Pension & Benefits News Jury trial not required in ERISA fiduciary breach case
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Tuesday, February 25, 2020

Jury trial not required in ERISA fiduciary breach case

By Pension and Benefits Editorial Staff

The Seventh Amendment does not require a jury trial in the case of a group of former employees who seek a money award on behalf of a retirement plan for the plan fiduciaries’ alleged breaches of fiduciary duty under ERISA Sec. 409, the U.S. District Court in Massachusetts has ruled. Any money award the employees might recover would be in the form of an equitable surcharge, not legal damages.

Fiduciary breach allegations. Former employees alleged that Fidelity breached its fiduciary duty in managing the Fidelity Retirement Savings Plan. Among other remedies, the former employees asked that Fidelity restore to the plan the losses suffered by the plan as a consequence of Fidelity’s alleged breach of fiduciary duty. They noted that, because they are former employees, if they were to prevail in the case, they would immediately withdraw a proportional share of the loss award from the plan.

The employees filed a demand for a jury trial, which Fidelity moved to strike. The Seventh Amendment Jury Trial Clause in the Constitution guarantees a jury trial “in suits at common law, where the value in controversy shall exceed twenty dollars.”

Two factors must be weighed to determine whether a suit involves legal or equitable issues, the court explained. First, a court decides whether the case before it is analogous to common-law causes of action ordinarily decided by the law courts in late 18th century England. Second, a court must resolve whether the requested remedy is legal or equitable. If, on balance, both factors indicate the complaint presents only equitable issues, then no right to a jury trial exists.

Equity courts. The court first determined that, historically, claims for breach of fiduciary duty were held in the chancery, or equity, courts. ERISA fiduciary duty claims draw directly from trust law; Congress defined the scope of ERISA fiduciary duty using the common law of trusts. The court, therefore, construed the employees’ suit as most closely analogous to a trust beneficiary’s cause of action against a trustee for breach of fiduciary duty.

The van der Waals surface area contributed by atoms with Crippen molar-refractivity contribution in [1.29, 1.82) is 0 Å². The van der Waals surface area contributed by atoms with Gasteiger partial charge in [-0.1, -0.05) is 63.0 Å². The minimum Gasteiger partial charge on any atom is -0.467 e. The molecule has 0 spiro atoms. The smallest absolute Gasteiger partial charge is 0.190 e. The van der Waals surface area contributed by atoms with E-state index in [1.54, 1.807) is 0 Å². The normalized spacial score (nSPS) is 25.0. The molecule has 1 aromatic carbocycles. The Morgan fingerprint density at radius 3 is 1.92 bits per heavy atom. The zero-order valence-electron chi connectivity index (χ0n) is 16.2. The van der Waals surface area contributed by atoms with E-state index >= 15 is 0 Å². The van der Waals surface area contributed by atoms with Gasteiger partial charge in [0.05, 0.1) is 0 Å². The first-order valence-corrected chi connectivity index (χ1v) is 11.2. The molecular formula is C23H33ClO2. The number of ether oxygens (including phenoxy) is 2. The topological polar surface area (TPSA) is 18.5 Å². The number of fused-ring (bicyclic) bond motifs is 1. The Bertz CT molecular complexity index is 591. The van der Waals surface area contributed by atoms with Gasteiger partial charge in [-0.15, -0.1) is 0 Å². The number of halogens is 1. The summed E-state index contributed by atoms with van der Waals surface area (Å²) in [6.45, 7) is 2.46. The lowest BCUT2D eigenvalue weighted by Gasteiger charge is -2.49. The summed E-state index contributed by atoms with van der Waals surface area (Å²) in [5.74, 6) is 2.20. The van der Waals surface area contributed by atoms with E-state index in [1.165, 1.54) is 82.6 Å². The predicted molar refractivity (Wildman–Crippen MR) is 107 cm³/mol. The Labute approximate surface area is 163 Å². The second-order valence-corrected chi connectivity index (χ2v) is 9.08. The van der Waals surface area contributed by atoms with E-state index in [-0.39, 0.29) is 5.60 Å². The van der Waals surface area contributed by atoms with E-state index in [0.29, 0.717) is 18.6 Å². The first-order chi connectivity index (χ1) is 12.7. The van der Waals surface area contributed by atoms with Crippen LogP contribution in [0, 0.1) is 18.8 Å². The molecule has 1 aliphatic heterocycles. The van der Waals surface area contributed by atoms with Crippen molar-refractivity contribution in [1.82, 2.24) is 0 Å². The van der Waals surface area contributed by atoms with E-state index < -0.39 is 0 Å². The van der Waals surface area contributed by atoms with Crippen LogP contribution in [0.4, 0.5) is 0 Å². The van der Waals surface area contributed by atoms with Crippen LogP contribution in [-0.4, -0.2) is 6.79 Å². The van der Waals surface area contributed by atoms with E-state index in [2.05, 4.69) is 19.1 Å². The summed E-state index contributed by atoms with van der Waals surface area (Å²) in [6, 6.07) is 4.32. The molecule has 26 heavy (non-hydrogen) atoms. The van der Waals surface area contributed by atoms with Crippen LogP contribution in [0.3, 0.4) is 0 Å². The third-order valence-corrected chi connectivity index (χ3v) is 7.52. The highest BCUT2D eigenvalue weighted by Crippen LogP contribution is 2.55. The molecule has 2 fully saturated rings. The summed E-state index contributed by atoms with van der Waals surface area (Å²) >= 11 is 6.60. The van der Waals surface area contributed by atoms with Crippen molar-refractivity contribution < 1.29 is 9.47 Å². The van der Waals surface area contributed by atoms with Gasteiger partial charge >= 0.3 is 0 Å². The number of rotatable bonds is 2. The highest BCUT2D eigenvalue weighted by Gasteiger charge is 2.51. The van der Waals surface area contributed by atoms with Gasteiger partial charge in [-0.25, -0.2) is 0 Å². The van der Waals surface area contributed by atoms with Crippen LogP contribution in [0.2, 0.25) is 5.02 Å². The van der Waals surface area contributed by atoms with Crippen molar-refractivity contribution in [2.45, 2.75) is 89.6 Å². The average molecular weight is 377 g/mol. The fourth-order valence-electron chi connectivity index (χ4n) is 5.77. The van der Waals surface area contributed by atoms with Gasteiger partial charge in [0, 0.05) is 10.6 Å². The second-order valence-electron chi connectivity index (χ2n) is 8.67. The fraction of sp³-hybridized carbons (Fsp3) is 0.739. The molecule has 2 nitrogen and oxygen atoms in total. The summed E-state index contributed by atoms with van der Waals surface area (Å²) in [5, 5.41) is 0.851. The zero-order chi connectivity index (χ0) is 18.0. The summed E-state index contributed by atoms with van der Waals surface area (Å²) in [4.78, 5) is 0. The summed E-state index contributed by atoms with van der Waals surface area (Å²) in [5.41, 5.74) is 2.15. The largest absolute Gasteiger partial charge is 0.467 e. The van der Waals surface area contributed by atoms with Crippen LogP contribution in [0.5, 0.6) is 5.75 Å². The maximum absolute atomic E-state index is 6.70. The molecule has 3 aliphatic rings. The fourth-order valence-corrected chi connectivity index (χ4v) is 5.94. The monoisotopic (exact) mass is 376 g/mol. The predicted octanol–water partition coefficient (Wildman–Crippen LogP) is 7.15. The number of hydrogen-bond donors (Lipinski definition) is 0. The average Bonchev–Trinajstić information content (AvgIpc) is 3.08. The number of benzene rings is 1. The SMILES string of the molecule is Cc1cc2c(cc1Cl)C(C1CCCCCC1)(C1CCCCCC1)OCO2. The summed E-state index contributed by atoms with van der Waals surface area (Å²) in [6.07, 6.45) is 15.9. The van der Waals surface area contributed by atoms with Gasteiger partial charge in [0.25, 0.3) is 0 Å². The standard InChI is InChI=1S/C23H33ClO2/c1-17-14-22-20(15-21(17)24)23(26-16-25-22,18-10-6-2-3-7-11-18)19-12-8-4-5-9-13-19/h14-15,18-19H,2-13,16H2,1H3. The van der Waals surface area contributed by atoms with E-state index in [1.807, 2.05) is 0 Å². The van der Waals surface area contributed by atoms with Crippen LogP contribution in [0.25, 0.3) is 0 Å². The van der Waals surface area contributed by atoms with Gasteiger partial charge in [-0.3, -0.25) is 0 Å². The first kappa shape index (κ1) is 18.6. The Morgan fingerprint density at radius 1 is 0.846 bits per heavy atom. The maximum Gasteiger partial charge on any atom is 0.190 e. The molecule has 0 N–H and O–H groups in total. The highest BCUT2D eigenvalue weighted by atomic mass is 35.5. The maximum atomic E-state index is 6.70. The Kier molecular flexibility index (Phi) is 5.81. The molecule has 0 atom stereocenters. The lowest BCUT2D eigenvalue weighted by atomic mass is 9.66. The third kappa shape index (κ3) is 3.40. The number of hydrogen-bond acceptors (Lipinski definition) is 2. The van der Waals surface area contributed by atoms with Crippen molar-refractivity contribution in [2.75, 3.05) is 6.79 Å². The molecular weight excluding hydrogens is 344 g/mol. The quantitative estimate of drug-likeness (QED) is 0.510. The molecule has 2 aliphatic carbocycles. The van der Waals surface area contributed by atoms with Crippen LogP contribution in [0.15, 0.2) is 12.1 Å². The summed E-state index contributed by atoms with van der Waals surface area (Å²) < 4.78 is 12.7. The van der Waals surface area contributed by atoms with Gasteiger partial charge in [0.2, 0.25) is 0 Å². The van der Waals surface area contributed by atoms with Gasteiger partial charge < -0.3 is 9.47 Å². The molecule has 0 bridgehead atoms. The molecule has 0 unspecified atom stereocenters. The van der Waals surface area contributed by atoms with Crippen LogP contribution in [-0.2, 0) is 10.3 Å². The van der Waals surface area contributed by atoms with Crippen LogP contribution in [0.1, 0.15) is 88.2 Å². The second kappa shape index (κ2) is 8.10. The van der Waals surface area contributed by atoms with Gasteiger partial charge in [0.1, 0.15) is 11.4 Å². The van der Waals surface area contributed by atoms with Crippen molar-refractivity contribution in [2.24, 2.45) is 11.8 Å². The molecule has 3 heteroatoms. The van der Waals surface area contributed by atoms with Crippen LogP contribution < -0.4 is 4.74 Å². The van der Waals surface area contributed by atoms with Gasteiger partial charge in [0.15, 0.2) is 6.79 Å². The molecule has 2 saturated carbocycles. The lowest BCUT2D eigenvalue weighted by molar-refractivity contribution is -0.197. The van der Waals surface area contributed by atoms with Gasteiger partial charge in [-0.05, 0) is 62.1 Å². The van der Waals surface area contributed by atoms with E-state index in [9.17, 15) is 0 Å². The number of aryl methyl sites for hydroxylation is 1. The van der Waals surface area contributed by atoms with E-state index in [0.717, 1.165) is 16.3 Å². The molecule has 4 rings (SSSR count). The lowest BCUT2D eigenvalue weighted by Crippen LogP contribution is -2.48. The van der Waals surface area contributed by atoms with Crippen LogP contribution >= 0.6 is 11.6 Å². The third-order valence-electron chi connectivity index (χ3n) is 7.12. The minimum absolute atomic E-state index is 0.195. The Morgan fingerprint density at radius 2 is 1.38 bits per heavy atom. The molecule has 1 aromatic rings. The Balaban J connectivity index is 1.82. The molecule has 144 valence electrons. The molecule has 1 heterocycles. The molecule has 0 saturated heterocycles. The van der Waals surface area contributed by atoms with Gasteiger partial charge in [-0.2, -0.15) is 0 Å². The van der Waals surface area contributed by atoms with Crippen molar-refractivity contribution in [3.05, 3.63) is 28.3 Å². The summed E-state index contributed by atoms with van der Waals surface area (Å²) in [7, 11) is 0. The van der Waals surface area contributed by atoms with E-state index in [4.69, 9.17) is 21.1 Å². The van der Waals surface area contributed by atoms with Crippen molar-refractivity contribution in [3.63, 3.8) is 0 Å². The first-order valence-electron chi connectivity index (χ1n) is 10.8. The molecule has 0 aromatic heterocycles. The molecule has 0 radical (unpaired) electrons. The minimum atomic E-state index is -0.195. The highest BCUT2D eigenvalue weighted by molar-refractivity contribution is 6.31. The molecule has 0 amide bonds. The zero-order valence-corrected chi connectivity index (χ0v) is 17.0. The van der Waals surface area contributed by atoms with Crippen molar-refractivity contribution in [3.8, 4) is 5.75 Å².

The court rebuffed the employees’ invocation of the “Immediate and Unconditional Payment Exception,” under which the historical law courts would hear fiduciary duty claims where the plaintiffs asserted a right to an immediate and unconditional payment from the trust. Examples included cases where the trustee refused to make required income payments from the trust corpus to the beneficiary.

In contrast to those examples, the court explained, the former employees’ claims do not depend on Fidelity’s failure to turn over a set amount of money but rather on an assertion that Fidelity’s breach of fiduciary rules caused the plan’s income to diminish. Further, notwithstanding the employees’ right to withdraw their funds from the plan on demand, recovery for a violation of ERISA Sec. 409 issues to the plan as a whole. So, should the employees prevail in their claim, a money award would go to the plan as a whole,  with the employees’ share to be determined later. Thus, the employees do not allege a direct right to payment of a sum certain. Such a claim, historically, would have been heard in equity, not law.

Surcharge. Turning to the second factor, the court characterized the former employees’ request for a monetary remedy as one for surcharge, not damages. In CIGNA Corp. v. Amara, 563 U.S. 421 (2011), the Supreme Court described surcharge as a power possessed by the equity courts “to provide relief in the form of monetary ‘compensation’ for a loss resulting from a trustees’ breach of duty, or to prevent the trustees’ unjust enrichment.”

The court also rejected the employees’ contention that the language of ERISA Sec. 409 authorizes legal damages, rather than equitable surcharge. It, therefore, granted Fidelity’s motion to strike the jury demand. However, it also announced its intention to empanel a non-binding advisory jury under Federal Rule of Civil Procedure 39(c), explaining that “juries can calculate monetary relief even better than judges” and emphasizing that “citizen juries play a vital role in our democracy.”

Source: Moitoso v. FMR LLC (DC MA).

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